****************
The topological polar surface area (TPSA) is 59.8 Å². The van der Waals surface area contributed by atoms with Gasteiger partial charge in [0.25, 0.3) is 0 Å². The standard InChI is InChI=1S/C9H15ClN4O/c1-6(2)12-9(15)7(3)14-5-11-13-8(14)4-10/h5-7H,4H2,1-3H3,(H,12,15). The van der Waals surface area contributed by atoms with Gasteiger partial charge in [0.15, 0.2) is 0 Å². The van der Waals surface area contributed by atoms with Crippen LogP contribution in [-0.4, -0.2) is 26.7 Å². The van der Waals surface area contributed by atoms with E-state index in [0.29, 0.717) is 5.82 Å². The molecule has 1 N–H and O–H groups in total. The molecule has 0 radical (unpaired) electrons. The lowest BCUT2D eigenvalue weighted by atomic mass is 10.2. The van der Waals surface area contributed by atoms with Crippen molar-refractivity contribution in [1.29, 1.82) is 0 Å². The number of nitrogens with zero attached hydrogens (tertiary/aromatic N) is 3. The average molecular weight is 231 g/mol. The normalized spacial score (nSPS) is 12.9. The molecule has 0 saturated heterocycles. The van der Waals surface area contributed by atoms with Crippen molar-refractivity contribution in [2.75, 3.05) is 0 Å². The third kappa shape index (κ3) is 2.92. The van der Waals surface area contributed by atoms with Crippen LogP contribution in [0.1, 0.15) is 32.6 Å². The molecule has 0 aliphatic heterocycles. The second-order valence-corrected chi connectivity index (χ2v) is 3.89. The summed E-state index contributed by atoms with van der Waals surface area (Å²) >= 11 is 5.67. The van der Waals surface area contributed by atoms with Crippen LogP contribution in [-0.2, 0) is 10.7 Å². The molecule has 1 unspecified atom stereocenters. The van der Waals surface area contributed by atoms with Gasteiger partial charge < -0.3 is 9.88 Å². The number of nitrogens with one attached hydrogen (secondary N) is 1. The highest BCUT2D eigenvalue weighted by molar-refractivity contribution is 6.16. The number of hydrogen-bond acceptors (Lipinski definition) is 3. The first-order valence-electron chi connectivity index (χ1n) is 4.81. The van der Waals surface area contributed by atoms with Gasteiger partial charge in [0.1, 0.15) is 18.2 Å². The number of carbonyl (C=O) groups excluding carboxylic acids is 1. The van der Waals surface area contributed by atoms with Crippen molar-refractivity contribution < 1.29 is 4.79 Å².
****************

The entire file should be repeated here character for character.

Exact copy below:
The topological polar surface area (TPSA) is 59.8 Å². The van der Waals surface area contributed by atoms with Gasteiger partial charge in [0.25, 0.3) is 0 Å². The standard InChI is InChI=1S/C9H15ClN4O/c1-6(2)12-9(15)7(3)14-5-11-13-8(14)4-10/h5-7H,4H2,1-3H3,(H,12,15). The van der Waals surface area contributed by atoms with Gasteiger partial charge in [0.15, 0.2) is 0 Å². The van der Waals surface area contributed by atoms with Crippen LogP contribution in [-0.4, -0.2) is 26.7 Å². The van der Waals surface area contributed by atoms with E-state index in [0.29, 0.717) is 5.82 Å². The molecule has 1 N–H and O–H groups in total. The molecule has 0 radical (unpaired) electrons. The lowest BCUT2D eigenvalue weighted by atomic mass is 10.2. The van der Waals surface area contributed by atoms with Crippen molar-refractivity contribution in [1.29, 1.82) is 0 Å². The number of nitrogens with zero attached hydrogens (tertiary/aromatic N) is 3. The average molecular weight is 231 g/mol. The normalized spacial score (nSPS) is 12.9. The molecule has 0 saturated heterocycles. The van der Waals surface area contributed by atoms with Crippen molar-refractivity contribution in [2.75, 3.05) is 0 Å². The third kappa shape index (κ3) is 2.92. The van der Waals surface area contributed by atoms with Crippen LogP contribution in [0.1, 0.15) is 32.6 Å². The molecule has 0 aliphatic heterocycles. The second-order valence-corrected chi connectivity index (χ2v) is 3.89. The summed E-state index contributed by atoms with van der Waals surface area (Å²) >= 11 is 5.67. The van der Waals surface area contributed by atoms with Crippen LogP contribution in [-0.2, 0) is 10.7 Å². The molecule has 1 unspecified atom stereocenters. The van der Waals surface area contributed by atoms with Gasteiger partial charge < -0.3 is 9.88 Å². The number of nitrogens with one attached hydrogen (secondary N) is 1. The highest BCUT2D eigenvalue weighted by molar-refractivity contribution is 6.16. The number of hydrogen-bond acceptors (Lipinski definition) is 3. The first-order valence-electron chi connectivity index (χ1n) is 4.81. The van der Waals surface area contributed by atoms with Gasteiger partial charge in [0.1, 0.15) is 18.2 Å². The number of carbonyl (C=O) groups excluding carboxylic acids is 1. The van der Waals surface area contributed by atoms with Crippen molar-refractivity contribution < 1.29 is 4.79 Å².